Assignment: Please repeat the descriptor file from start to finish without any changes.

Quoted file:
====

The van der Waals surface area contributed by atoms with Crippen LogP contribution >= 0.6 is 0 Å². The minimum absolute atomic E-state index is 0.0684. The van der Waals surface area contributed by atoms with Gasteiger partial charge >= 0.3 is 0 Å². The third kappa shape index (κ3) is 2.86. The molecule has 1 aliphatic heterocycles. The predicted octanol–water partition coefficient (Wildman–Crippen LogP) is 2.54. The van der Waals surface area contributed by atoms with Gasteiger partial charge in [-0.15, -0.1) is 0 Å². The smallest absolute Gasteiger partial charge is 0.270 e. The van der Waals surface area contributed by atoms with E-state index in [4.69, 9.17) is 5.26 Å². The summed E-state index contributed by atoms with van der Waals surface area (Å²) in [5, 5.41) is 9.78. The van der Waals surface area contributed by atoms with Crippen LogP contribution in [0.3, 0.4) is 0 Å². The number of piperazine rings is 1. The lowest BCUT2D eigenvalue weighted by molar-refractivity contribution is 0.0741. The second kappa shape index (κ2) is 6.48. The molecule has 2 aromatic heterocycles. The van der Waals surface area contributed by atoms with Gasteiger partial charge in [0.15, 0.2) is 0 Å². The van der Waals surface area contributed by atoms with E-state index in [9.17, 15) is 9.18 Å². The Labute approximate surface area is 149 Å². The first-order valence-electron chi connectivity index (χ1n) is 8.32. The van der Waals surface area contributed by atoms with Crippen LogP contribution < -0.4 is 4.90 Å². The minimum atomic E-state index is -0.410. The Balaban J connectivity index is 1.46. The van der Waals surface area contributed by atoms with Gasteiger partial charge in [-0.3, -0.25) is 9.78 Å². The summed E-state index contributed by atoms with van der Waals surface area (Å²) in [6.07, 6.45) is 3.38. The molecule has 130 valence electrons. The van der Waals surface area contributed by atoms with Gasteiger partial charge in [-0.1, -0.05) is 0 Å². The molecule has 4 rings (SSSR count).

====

The van der Waals surface area contributed by atoms with Crippen LogP contribution >= 0.6 is 0 Å². The minimum absolute atomic E-state index is 0.0684. The van der Waals surface area contributed by atoms with Gasteiger partial charge >= 0.3 is 0 Å². The third kappa shape index (κ3) is 2.86. The molecule has 1 aliphatic heterocycles. The predicted octanol–water partition coefficient (Wildman–Crippen LogP) is 2.54. The van der Waals surface area contributed by atoms with Gasteiger partial charge in [-0.15, -0.1) is 0 Å². The smallest absolute Gasteiger partial charge is 0.270 e. The van der Waals surface area contributed by atoms with E-state index in [4.69, 9.17) is 5.26 Å². The summed E-state index contributed by atoms with van der Waals surface area (Å²) in [5, 5.41) is 9.78. The van der Waals surface area contributed by atoms with Crippen LogP contribution in [0.3, 0.4) is 0 Å². The number of piperazine rings is 1. The lowest BCUT2D eigenvalue weighted by molar-refractivity contribution is 0.0741. The second kappa shape index (κ2) is 6.48. The molecule has 2 aromatic heterocycles. The van der Waals surface area contributed by atoms with Gasteiger partial charge in [0.15, 0.2) is 0 Å². The van der Waals surface area contributed by atoms with E-state index in [9.17, 15) is 9.18 Å². The Labute approximate surface area is 149 Å². The first-order valence-electron chi connectivity index (χ1n) is 8.32. The van der Waals surface area contributed by atoms with Crippen LogP contribution < -0.4 is 4.90 Å². The minimum atomic E-state index is -0.410. The Balaban J connectivity index is 1.46. The van der Waals surface area contributed by atoms with Gasteiger partial charge in [-0.3, -0.25) is 9.78 Å². The summed E-state index contributed by atoms with van der Waals surface area (Å²) in [6.07, 6.45) is 3.38. The molecule has 130 valence electrons. The van der Waals surface area contributed by atoms with Gasteiger partial charge in [-0.1, -0.05) is 0 Å². The molecule has 4 rings (SSSR count).